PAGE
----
State v. Sanchez, s. 22064

CourtSupreme Court of New Mexico
Citation901 P.2d 178,1995 NMSC 53,120 N.M. 247
Docket Number22065,Nos. 22064,s. 22064
PartiesSTATE of New Mexico, Plaintiff-Appellee, v. Daniel SANCHEZ and Ronald Sanchez, Defendants-Appellants.
Decision Date26 July 1995

MINZNER, Justice.

Appellants, Daniel Sanchez and Ronald Sanchez, were convicted of first-degree murder under NMSA 1978, Section 30-2-1(A) (Repl.Pamp.1994), attempted first-degree murder with a firearm enhancement under NMSA 1978, Section 30-28-1(A) (Repl.Pamp.1994), and conspiracy to commit first-degree murder under NMSA 1978, Section 30-28-2(A) (Repl.Pamp.1994) and sentenced to life imprisonment under NMSA 1978, Section 31-18-16 (Repl.Pamp.1994). On appeal, they contend that the trial court improperly denied their request to replace a juror, declare a mistrial, or order a new trial after defense counsel realized the juror's sister, a victims' advocate employed by the prosecuting attorney's office, was sitting with the victims' family during the trial. Appellants also contend that the trial court erred in denying their motion for a continuance that they requested in order to obtain expert testimony regarding the blood alcohol level of one of the victims and that the prosecutor made improper statements during rebuttal closing argument. Finally, they contend that they were denied effective assistance of counsel. We note jurisdiction under SCRA 1986, 12-102(A)(2) (Repl.Pamp.1992), and affirm.


Appellants were charged with shooting Ernest Charles Lovato and Vicente Lovato. According to evidence presented at trial, Appellants, after hearing about a fight between their uncle and the Lovatos, drove to Ernest Lovato's home; there Appellant Ronald Sanchez shot and killed Ernest Lovato, and Appellant Daniel Sanchez shot and seriously injured Vicente Lovato.

The crimes occurred in Valencia County, but due to a change of venue, Appellants' trial took place in Cibola County. Prospective jurors submitted completed questionnaires prior to trial. One juror, responding to the questionnaire, stated that her sister worked for the Cibola County district attorney's office. Later, responding to the trial court's questions about whether the panel members knew the district attorneys from both Grants and Los Lunas who were involved in the case, the prospective juror stated that she knew Ted Howden, one of the prosecutors, because her sister worked in his office. During voir dire, defense counsel did not question the prospective juror about her answers to the questionnaire, nor did defense counsel further inquire about the prospective juror's relationship to any of the district attorneys involved in the case. Defense counsel did not exercise a peremptory challenge to the juror, nor did they object to her presence on the jury at any time during the trial.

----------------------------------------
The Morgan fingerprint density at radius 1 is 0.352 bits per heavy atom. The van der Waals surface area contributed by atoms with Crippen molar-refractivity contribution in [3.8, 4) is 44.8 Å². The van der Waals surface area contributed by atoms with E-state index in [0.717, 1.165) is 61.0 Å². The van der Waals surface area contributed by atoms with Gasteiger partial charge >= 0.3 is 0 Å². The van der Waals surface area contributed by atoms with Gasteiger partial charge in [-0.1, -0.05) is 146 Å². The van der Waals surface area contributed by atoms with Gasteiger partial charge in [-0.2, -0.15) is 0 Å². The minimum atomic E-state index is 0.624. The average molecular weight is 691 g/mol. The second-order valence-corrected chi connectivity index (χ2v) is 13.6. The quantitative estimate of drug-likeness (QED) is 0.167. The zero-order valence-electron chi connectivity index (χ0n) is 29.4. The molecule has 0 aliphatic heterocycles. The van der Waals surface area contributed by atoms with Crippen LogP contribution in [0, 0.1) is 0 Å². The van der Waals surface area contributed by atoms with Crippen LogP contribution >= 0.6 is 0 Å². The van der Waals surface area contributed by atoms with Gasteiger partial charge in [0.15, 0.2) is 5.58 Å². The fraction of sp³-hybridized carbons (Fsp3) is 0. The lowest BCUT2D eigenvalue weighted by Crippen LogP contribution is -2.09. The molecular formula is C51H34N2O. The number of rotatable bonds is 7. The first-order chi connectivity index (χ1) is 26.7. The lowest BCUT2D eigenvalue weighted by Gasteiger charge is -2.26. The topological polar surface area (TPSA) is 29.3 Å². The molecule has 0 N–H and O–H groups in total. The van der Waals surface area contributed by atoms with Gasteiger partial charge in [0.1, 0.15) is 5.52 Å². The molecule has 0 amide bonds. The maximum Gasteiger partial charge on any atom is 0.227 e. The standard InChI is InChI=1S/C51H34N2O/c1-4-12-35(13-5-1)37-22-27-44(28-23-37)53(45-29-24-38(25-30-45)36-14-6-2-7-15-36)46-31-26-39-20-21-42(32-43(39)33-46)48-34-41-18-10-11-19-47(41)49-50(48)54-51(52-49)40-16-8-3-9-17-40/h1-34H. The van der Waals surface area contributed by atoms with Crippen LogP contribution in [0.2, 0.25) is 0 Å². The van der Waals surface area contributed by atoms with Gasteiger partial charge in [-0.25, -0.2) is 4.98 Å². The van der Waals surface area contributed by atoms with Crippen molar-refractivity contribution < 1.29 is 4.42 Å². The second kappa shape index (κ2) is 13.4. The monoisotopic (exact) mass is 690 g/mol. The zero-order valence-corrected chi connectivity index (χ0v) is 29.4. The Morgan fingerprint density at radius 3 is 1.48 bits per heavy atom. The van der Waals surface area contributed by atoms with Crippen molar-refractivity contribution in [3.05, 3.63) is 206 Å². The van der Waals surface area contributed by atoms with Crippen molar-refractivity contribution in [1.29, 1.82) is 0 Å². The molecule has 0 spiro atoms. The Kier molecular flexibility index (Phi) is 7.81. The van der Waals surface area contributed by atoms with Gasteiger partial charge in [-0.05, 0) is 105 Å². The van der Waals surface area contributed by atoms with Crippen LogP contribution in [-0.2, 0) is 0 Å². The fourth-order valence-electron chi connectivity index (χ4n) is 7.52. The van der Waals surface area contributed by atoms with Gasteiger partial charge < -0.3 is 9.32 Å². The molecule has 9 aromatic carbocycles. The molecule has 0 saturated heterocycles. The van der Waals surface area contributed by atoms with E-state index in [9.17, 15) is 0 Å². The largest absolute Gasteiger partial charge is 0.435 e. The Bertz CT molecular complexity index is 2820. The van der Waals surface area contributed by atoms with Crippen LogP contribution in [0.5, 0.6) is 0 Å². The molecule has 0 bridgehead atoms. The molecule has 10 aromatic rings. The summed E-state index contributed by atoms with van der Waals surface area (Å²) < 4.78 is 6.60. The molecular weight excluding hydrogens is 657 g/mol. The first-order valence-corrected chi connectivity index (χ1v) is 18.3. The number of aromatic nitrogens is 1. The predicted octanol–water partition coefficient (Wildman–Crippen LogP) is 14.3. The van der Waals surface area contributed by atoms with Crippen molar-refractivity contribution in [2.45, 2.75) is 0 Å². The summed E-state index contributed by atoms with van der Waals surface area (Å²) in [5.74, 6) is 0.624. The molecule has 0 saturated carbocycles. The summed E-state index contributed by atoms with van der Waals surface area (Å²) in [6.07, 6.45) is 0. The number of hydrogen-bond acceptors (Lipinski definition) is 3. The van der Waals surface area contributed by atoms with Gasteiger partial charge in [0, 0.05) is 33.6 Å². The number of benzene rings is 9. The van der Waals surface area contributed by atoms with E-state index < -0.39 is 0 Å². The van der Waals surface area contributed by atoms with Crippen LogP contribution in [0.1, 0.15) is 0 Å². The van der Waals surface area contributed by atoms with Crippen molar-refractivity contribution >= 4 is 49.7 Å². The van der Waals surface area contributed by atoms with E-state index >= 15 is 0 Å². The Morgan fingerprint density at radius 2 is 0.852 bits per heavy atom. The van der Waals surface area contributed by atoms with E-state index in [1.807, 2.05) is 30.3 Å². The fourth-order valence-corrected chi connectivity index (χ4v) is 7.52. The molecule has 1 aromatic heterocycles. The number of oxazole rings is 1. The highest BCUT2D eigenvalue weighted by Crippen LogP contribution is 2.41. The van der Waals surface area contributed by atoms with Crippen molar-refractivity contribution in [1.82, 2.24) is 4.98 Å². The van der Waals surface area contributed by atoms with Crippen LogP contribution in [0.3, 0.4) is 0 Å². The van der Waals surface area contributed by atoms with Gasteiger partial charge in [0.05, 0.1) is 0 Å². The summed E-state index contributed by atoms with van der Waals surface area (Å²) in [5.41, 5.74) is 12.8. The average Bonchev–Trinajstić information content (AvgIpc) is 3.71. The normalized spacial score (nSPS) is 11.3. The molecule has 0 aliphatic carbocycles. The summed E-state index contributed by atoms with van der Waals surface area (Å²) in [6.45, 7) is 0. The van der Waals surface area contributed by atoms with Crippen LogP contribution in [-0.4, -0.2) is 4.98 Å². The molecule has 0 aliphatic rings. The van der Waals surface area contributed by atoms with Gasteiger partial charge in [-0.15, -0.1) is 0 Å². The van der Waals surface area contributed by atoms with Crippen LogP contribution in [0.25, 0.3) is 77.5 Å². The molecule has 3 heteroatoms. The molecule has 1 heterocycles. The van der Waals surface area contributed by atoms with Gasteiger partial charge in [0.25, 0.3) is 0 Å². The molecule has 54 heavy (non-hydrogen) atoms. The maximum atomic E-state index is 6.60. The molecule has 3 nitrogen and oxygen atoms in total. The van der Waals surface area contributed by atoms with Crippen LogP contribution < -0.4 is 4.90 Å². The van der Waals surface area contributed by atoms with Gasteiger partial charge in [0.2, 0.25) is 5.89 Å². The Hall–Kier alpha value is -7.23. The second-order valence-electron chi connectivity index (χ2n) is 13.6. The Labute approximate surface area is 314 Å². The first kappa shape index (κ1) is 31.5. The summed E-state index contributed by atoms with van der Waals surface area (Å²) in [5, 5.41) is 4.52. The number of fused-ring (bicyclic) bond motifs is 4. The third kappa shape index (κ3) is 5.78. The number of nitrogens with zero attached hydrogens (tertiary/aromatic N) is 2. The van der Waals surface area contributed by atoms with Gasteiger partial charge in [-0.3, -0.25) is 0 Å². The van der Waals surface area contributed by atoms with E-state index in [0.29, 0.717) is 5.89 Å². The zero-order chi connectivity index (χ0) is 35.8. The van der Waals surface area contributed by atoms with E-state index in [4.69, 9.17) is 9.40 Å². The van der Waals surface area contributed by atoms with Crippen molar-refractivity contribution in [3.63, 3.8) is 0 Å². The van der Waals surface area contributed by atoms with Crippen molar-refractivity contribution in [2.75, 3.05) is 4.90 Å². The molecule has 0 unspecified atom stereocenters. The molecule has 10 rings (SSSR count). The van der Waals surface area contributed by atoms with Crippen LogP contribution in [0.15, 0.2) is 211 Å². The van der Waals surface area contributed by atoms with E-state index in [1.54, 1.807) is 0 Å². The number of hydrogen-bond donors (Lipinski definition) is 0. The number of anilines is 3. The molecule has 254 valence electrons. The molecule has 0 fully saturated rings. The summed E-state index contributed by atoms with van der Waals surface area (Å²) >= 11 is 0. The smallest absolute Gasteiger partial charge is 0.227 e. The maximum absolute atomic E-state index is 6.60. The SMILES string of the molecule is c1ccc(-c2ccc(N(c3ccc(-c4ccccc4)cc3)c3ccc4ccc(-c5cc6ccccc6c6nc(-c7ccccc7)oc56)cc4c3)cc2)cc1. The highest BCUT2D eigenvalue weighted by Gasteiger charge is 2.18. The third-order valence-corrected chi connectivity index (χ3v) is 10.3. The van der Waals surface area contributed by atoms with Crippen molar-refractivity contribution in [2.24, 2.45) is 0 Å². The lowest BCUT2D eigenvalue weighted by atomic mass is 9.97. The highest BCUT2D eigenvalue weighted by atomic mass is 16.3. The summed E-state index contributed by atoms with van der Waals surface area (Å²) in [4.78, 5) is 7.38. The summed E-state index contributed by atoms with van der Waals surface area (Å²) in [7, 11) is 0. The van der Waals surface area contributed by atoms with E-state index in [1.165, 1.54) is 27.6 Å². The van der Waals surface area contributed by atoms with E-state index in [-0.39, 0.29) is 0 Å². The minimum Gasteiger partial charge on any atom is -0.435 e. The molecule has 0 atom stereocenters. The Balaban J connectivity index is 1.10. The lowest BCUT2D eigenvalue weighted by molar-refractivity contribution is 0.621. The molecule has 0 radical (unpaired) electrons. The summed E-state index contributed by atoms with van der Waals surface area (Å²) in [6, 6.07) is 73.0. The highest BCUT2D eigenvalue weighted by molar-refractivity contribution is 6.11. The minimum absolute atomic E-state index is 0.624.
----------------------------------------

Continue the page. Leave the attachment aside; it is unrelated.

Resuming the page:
The prosecution's case included testimony by Dr. David Shammel, the pathologist from the Office of the Medical Investigator, who performed the autopsy on Ernest Lovato and testified that at his death he had a blood alcohol level of 0.160%. In addition, Vicente Lovato testified that he and his brother had gone to a local bar, were involved in a fight, and had just parked in the driveway of Ernest's home when Appellants pulled into the driveway. According to Vicente's testimony, Ronald Sanchez fired several shots through the driver's side door, killing Ernest, and Daniel Sanchez fired at Vicente, hitting him in the shoulder. On cross-examination, Vicente testified that he and his brother each consumed only part of two beers. The final witness for the prosecution was Dr. Turner Osler, who operated on Vicente the night he was shot. Dr. Osler testified by video deposition, and his report was admitted without objection at the time the jury heard his video deposition.

After the prosecution rested and following the testimony of the first defense witness, Appellants moved for a continuance so that they could obtain expert testimony to explain the meaning of a sentence in Dr. Osler's report. The sentence, stating "ETOH level is 90," indicated Vicente's blood alcohol content at the time Dr. Osler treated him. The trial court denied the motion, ruling that defense counsel could use a medical treatise to interpret the sentence.

Appellants testified in their own defense, denying that they had committed the offenses charged or that they were present when the victims were shot. Members of their family testified that they were in a town several miles away at the time of the shootings. Renee Sanchez, the wife of Appellant Ronald Sanchez, testified that their automobile had a bad battery and could not have been the automobile Vicente saw.

During closing argument, the prosecutor asked the jury to consider the lack of corroborating evidence to support Appellants' evidence of a bad battery. The prosecutor also argued that Appellants had neither presented evidence nor questioned Dr. Osler about Vicente's blood alcohol level. Appellants objected to both questions on the basis that they improperly shifted the burden of proof. The trial court overruled the objections.